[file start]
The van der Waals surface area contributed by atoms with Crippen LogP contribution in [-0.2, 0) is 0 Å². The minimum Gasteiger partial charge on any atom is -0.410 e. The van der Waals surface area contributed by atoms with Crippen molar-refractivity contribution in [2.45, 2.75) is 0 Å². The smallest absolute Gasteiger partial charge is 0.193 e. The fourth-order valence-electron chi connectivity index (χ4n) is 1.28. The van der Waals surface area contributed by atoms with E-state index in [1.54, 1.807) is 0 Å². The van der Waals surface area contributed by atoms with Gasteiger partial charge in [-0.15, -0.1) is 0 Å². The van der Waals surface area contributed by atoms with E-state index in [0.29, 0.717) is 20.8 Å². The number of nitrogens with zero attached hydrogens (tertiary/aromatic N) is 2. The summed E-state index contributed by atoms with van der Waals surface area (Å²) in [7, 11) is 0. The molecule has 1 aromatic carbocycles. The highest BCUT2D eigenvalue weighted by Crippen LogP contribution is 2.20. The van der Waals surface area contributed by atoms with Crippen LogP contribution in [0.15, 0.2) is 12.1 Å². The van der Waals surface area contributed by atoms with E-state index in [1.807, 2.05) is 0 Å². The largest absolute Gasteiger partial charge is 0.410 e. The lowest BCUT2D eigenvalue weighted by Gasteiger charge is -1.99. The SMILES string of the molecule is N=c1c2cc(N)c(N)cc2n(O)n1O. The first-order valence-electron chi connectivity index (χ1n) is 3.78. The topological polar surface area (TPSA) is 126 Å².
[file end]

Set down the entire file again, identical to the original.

The van der Waals surface area contributed by atoms with Crippen LogP contribution in [-0.2, 0) is 0 Å². The minimum Gasteiger partial charge on any atom is -0.410 e. The van der Waals surface area contributed by atoms with Crippen molar-refractivity contribution in [2.45, 2.75) is 0 Å². The smallest absolute Gasteiger partial charge is 0.193 e. The fourth-order valence-electron chi connectivity index (χ4n) is 1.28. The van der Waals surface area contributed by atoms with E-state index in [1.54, 1.807) is 0 Å². The van der Waals surface area contributed by atoms with Gasteiger partial charge in [-0.15, -0.1) is 0 Å². The van der Waals surface area contributed by atoms with E-state index in [0.29, 0.717) is 20.8 Å². The number of nitrogens with zero attached hydrogens (tertiary/aromatic N) is 2. The summed E-state index contributed by atoms with van der Waals surface area (Å²) in [7, 11) is 0. The molecule has 1 aromatic carbocycles. The highest BCUT2D eigenvalue weighted by Crippen LogP contribution is 2.20. The van der Waals surface area contributed by atoms with Crippen LogP contribution in [0.15, 0.2) is 12.1 Å². The van der Waals surface area contributed by atoms with E-state index in [1.807, 2.05) is 0 Å². The largest absolute Gasteiger partial charge is 0.410 e. The lowest BCUT2D eigenvalue weighted by Gasteiger charge is -1.99. The SMILES string of the molecule is N=c1c2cc(N)c(N)cc2n(O)n1O. The first-order valence-electron chi connectivity index (χ1n) is 3.78. The topological polar surface area (TPSA) is 126 Å².